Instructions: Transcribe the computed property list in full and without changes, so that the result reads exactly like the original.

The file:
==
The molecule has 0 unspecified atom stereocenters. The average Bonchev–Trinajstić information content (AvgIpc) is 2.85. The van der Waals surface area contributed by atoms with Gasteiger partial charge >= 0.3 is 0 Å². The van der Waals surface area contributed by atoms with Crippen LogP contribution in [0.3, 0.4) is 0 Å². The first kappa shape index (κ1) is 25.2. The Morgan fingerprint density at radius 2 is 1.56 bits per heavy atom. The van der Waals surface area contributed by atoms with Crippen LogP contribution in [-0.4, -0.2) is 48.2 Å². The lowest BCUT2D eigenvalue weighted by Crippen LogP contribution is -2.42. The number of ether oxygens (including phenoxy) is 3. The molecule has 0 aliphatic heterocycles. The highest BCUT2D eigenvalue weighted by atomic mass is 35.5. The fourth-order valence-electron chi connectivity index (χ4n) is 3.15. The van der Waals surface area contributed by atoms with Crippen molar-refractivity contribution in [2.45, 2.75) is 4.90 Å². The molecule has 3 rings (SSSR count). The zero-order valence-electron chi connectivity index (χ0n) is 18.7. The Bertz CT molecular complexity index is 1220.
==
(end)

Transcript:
The molecule has 0 unspecified atom stereocenters. The average Bonchev–Trinajstić information content (AvgIpc) is 2.85. The van der Waals surface area contributed by atoms with Gasteiger partial charge >= 0.3 is 0 Å². The van der Waals surface area contributed by atoms with Crippen LogP contribution in [0.3, 0.4) is 0 Å². The first kappa shape index (κ1) is 25.2. The Morgan fingerprint density at radius 2 is 1.56 bits per heavy atom. The van der Waals surface area contributed by atoms with Crippen LogP contribution in [-0.4, -0.2) is 48.2 Å². The lowest BCUT2D eigenvalue weighted by Crippen LogP contribution is -2.42. The number of ether oxygens (including phenoxy) is 3. The molecule has 0 aliphatic heterocycles. The highest BCUT2D eigenvalue weighted by atomic mass is 35.5. The fourth-order valence-electron chi connectivity index (χ4n) is 3.15. The van der Waals surface area contributed by atoms with Crippen molar-refractivity contribution in [2.45, 2.75) is 4.90 Å². The molecule has 3 rings (SSSR count). The zero-order valence-electron chi connectivity index (χ0n) is 18.7. The Bertz CT molecular complexity index is 1220.